There's something beautiful about an unexpected, unprecedented, brutal act of aggression, an act vindictive and personal, skirting the boundaries of legality, especially when it comes from a large corporation with something to lose. I'm referring to the assault from the skies last week of DirecTV, the digital satellite service provider, against pirates of its service. Seems DirecTV didn't like people viewing their premium and pay per view programs without paying for them. So, in short, after years of legal battles, they took matters into their own hands and sent a satellite signal to destroy the hardware that was enabling piracy on their receivers.
No federal agencies involved. No politically calculated FBI sting operations. No press conference in which some bureaucrat or another justifies his salary by announcing that he and his team of dedicated law enforcement officials have made the American public safe from the scare du jourpirates, commies, militias, heavy metal bands, cults, the media, video game makers or whatever. (You're a sucker if you believe any of it.)
No, this was simply some smart programmers outsmarting some other smart programmers by apparently permanently disabling a popular hacked hardware key. (I say "apparently" because I, myself, am not a programmer, so I wouldn't know. DirecTV and satellite hackers themselves seem to agree that it's permanent.) Plus, DirecTV's programmers clearly took pride in their work, even going so far as to include the phrase "Game Over" in their destructive code.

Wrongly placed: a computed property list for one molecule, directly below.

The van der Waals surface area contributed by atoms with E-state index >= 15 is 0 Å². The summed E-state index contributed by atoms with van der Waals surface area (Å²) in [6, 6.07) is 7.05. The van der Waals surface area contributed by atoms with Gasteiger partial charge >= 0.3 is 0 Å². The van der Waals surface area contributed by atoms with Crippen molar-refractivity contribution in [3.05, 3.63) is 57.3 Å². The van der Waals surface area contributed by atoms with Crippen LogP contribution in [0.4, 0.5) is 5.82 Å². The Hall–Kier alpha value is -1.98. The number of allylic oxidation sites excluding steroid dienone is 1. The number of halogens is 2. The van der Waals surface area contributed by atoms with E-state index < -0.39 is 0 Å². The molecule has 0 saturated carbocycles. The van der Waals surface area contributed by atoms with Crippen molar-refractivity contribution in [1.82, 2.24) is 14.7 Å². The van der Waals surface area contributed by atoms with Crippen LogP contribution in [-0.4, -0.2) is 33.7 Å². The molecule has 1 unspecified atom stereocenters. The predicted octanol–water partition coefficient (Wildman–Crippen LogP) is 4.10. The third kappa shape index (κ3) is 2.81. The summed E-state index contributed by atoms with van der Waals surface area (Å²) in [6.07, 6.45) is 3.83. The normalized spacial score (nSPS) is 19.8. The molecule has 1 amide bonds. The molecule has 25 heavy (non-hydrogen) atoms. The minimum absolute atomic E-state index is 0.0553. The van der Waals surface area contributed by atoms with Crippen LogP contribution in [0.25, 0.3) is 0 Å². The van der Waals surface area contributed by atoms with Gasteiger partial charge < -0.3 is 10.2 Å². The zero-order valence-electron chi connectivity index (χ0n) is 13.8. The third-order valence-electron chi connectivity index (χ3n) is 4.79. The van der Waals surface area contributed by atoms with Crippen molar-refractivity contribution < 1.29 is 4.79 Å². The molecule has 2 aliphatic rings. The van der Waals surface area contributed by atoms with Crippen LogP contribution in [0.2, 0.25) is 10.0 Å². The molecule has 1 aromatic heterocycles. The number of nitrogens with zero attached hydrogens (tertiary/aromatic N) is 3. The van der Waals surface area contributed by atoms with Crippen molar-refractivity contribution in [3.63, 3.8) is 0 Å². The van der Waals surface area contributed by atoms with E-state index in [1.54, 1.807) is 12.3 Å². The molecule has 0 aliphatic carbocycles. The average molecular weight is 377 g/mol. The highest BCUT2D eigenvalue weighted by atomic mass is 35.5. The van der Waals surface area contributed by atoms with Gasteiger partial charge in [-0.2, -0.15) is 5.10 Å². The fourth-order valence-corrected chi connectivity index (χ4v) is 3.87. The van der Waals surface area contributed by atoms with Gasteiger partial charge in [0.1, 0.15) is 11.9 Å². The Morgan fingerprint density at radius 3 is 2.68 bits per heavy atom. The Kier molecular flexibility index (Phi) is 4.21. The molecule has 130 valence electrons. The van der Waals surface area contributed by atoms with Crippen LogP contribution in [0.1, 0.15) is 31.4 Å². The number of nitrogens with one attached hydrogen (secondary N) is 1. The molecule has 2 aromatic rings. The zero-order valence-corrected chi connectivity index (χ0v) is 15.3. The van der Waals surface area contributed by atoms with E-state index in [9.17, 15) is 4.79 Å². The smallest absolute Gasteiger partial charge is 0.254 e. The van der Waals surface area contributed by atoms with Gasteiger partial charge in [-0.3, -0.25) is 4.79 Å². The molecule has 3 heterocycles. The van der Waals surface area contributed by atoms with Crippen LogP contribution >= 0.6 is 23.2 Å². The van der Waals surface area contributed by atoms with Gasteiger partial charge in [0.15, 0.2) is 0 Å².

What's more, it heralds a new phase in the protection of intellectual property. Hey, if you've been the victim of piracy and the courts can't help you, just send out some code to wreck the offending equipment. Let's say, for example, that your company released the first GUI on the market, then some sleazeball knockoff artist comes along and steals your work, hypothetically using the ill-gotten technology to make himself the richest man in the world and nearly drive you out of business. What do you do? You send his customers a proper Blue Screen of Deathcomplete with the words "Game Over, Peecee User!"
A psychofanatic can dream.
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Dave Nagel is the producer of Creative Mac and Digital Media Designer; host of the Creative Mac, Adobe InDesign, Adobe LiveMotion and Synthetik Studio Artist WWUGs; and executive producer of Creative Mac, Digital Media Designer, Digital Pro Sound, Digital Webcast, Plug-in Central, Presentation Master, ProAudio.net and Video Systems sites. All are part of the Digital Media Net family of online industry hubs.
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